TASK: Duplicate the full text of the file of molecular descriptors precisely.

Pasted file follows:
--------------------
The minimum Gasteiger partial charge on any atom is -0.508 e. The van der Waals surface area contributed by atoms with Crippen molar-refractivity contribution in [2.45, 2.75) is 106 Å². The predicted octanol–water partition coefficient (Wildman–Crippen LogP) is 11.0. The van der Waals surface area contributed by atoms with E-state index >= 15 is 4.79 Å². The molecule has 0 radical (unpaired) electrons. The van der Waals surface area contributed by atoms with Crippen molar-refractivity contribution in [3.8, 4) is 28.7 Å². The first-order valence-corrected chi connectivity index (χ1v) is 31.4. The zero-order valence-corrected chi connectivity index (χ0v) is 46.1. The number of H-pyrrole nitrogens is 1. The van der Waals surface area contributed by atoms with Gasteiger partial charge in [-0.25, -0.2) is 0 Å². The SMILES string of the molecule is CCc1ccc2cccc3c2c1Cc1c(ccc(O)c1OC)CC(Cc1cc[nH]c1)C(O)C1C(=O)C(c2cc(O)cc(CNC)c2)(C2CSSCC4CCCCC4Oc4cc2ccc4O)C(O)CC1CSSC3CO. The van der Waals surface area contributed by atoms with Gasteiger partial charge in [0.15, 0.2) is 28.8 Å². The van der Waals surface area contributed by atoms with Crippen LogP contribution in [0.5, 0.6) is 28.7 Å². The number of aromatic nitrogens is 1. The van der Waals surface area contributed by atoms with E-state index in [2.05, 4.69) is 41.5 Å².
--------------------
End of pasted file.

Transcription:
The minimum Gasteiger partial charge on any atom is -0.508 e. The van der Waals surface area contributed by atoms with Crippen molar-refractivity contribution in [2.45, 2.75) is 106 Å². The predicted octanol–water partition coefficient (Wildman–Crippen LogP) is 11.0. The van der Waals surface area contributed by atoms with E-state index >= 15 is 4.79 Å². The molecule has 0 radical (unpaired) electrons. The van der Waals surface area contributed by atoms with Crippen molar-refractivity contribution in [3.8, 4) is 28.7 Å². The first-order valence-corrected chi connectivity index (χ1v) is 31.4. The zero-order valence-corrected chi connectivity index (χ0v) is 46.1. The number of H-pyrrole nitrogens is 1. The van der Waals surface area contributed by atoms with Gasteiger partial charge in [-0.25, -0.2) is 0 Å². The SMILES string of the molecule is CCc1ccc2cccc3c2c1Cc1c(ccc(O)c1OC)CC(Cc1cc[nH]c1)C(O)C1C(=O)C(c2cc(O)cc(CNC)c2)(C2CSSCC4CCCCC4Oc4cc2ccc4O)C(O)CC1CSSC3CO. The van der Waals surface area contributed by atoms with Gasteiger partial charge in [0.15, 0.2) is 28.8 Å². The van der Waals surface area contributed by atoms with Crippen LogP contribution in [0.5, 0.6) is 28.7 Å². The number of aromatic nitrogens is 1. The van der Waals surface area contributed by atoms with E-state index in [2.05, 4.69) is 41.5 Å².